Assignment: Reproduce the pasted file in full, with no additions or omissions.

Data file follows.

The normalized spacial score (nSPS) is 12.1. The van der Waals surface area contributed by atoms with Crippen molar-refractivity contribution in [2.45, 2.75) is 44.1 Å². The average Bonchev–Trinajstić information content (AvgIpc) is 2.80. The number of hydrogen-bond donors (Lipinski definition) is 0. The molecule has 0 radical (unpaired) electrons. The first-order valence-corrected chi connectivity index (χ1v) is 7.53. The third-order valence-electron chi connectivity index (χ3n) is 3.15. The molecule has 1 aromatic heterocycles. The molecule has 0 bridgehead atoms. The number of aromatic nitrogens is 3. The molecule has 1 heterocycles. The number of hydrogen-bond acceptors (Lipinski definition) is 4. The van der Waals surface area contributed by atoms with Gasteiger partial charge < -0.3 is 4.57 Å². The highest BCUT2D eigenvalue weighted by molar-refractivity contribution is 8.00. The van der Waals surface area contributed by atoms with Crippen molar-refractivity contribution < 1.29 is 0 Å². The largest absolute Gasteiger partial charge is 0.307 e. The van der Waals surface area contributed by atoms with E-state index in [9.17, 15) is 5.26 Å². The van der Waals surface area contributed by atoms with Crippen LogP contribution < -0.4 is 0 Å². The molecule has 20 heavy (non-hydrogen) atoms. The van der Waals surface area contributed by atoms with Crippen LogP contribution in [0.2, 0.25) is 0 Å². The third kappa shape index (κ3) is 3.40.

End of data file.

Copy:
The normalized spacial score (nSPS) is 12.1. The van der Waals surface area contributed by atoms with Crippen molar-refractivity contribution in [2.45, 2.75) is 44.1 Å². The average Bonchev–Trinajstić information content (AvgIpc) is 2.80. The number of hydrogen-bond donors (Lipinski definition) is 0. The molecule has 0 radical (unpaired) electrons. The first-order valence-corrected chi connectivity index (χ1v) is 7.53. The third-order valence-electron chi connectivity index (χ3n) is 3.15. The molecule has 1 aromatic heterocycles. The molecule has 0 bridgehead atoms. The number of aromatic nitrogens is 3. The molecule has 1 heterocycles. The number of hydrogen-bond acceptors (Lipinski definition) is 4. The van der Waals surface area contributed by atoms with Gasteiger partial charge < -0.3 is 4.57 Å². The highest BCUT2D eigenvalue weighted by molar-refractivity contribution is 8.00. The van der Waals surface area contributed by atoms with Crippen molar-refractivity contribution < 1.29 is 0 Å². The largest absolute Gasteiger partial charge is 0.307 e. The van der Waals surface area contributed by atoms with E-state index in [9.17, 15) is 5.26 Å². The van der Waals surface area contributed by atoms with Crippen LogP contribution < -0.4 is 0 Å². The molecule has 20 heavy (non-hydrogen) atoms. The van der Waals surface area contributed by atoms with Crippen LogP contribution in [0.2, 0.25) is 0 Å². The third kappa shape index (κ3) is 3.40.